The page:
To the keen eyed Virginian, the beginning of November is marked by several phenological events. To the motorist, the changing leaves are a summons to the high forests and winding roads of Shenandoah. To the city dweller, the transition might be unnoticed save for the nuisance of a morning frost on the windshield. To the Chesapeake Bay and its fishermen, the change in the calendar marks the return of the rockfish, completing another iteration of their age-old, though recently jeopardized, migration to the Chesapeake.

The rockfish’s landward migration from the salty shoals of New England to the brackish waters of the Bay is met by an opposite seaward migration, as anglers from the Blue Ridge and beyond flock eastward to the shore for the chance to bag the Chespeake Bay’s best sport fish. For a day of rockfishing, many anglers rise before the sun on their trek to the Bay. They uncleat their johnboats and drift off into the morning mist, as the sun crests the horizon and begins burning away the damp, predawn fog of the Chesapeake.

Morone Saxatilis is a creature of many names: rockfish, striped bass, stripers, sea bass, or linesiders, to name a few. For many Virginians, fishing for stripers is a staple of the spring and fall, but it’s easy to forget that this almost wasn’t so. In the 1970’s and 80’s, the Chesapeake Bay was in critical condition. Rockfish populations steeply declined, prompting the passage of the Emergency Striped Bass Act of 1979 and state-imposed moratorium on fishing. In 1982, biologists even considered placing the rockfish on the Endangered Species List.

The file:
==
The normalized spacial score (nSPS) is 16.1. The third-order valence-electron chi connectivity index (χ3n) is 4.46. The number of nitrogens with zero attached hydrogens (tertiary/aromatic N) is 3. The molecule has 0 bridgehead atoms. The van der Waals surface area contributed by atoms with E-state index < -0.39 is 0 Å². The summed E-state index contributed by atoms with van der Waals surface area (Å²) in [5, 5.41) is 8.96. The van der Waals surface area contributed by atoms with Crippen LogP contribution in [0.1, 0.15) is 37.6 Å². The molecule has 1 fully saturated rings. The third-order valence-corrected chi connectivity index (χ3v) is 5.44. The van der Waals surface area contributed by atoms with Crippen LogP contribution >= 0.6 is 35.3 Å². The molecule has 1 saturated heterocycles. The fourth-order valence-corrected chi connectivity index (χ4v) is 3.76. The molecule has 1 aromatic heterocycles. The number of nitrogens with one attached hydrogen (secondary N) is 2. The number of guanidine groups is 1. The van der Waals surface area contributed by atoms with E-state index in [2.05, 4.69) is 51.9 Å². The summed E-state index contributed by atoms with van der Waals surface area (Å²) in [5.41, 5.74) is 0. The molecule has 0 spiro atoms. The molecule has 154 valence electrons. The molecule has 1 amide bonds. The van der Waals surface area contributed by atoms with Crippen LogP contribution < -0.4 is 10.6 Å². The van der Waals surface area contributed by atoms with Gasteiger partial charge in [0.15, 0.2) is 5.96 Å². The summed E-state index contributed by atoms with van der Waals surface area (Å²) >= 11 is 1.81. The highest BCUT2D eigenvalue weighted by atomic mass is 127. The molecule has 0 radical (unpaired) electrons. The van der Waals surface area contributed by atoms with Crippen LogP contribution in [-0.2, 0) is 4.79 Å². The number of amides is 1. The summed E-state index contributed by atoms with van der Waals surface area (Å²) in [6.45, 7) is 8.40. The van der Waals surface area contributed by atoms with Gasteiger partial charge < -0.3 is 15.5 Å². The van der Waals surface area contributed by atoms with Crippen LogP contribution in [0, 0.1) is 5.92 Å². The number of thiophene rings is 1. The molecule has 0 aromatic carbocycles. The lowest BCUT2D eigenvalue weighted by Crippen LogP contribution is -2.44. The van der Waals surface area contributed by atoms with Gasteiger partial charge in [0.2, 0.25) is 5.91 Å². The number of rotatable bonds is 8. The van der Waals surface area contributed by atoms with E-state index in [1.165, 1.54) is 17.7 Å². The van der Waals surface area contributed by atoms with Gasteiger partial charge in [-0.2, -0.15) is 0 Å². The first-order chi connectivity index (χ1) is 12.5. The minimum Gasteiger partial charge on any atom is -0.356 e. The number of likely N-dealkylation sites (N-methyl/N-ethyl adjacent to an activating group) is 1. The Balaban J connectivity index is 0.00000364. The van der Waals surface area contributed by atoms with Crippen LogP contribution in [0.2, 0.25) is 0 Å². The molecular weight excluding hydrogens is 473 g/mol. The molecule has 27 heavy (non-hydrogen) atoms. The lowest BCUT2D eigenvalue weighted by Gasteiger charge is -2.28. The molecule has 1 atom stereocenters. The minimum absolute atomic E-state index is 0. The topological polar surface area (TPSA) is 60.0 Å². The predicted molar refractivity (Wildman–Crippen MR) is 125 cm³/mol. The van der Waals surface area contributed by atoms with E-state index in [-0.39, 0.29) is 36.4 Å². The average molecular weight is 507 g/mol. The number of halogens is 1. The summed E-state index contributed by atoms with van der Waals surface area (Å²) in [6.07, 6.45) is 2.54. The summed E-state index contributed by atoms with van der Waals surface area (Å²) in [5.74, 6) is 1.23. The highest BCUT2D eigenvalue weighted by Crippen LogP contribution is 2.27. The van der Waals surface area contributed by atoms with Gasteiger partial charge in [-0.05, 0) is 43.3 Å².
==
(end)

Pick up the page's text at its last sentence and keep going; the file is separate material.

To determine the causes of the population decline, scientific scrutiny of the rockfish intensified. The US Fish and Wildlife Service established a central database documenting coast-wide population estimates, stocking information, and migratory data. Scientific understanding of the rockfish deepened. Never before was the Chesapeake Bay – birthplace of up to 90% of Atlantic striped bass – known to play such an important role in the life cycle, survival, and success of the species.

The recovery of the Chesapeake Bay, aided by decades of federal and state-level legislation, has been long, slow, and incremental. Today, thanks to years of hard work, the Chesapeake Bay is able to support large scale recreational and commercial fishing, from competitive fishing tournaments to a multibillion dollar commercial industry. Stripers are anadromous fish, they are born in fresh water, live their lives at sea and come back to fresh waters to spawn. You can find them migrating upstream as far as the James River’s Fall Line and bringing economic benefits with them. In the spring, anglers routinely catch large, spawning stripers all the way up to Richmond.

Though the State of the Bay and the State of the James has improved, the fragility of these ecosystems came to be appreciated the hard way. The Chesapeake Bay has largely been pulled away from the environmental degradation of the 1970’s, but stripers still face challenges from bacteria, population reductions in prey species, and global warming. Continued progress depends on a combination of legislative action, and actions at home.

So this fall, as you uncleat your johnboat and motor off into the morning mist to catch a 10 million year old species on a 10,000 year old estuary, remember the harm that can be wrought by environmental neglect, and remember that we all play a role in protecting the health of the James, the Bay, and the inhabitants of both.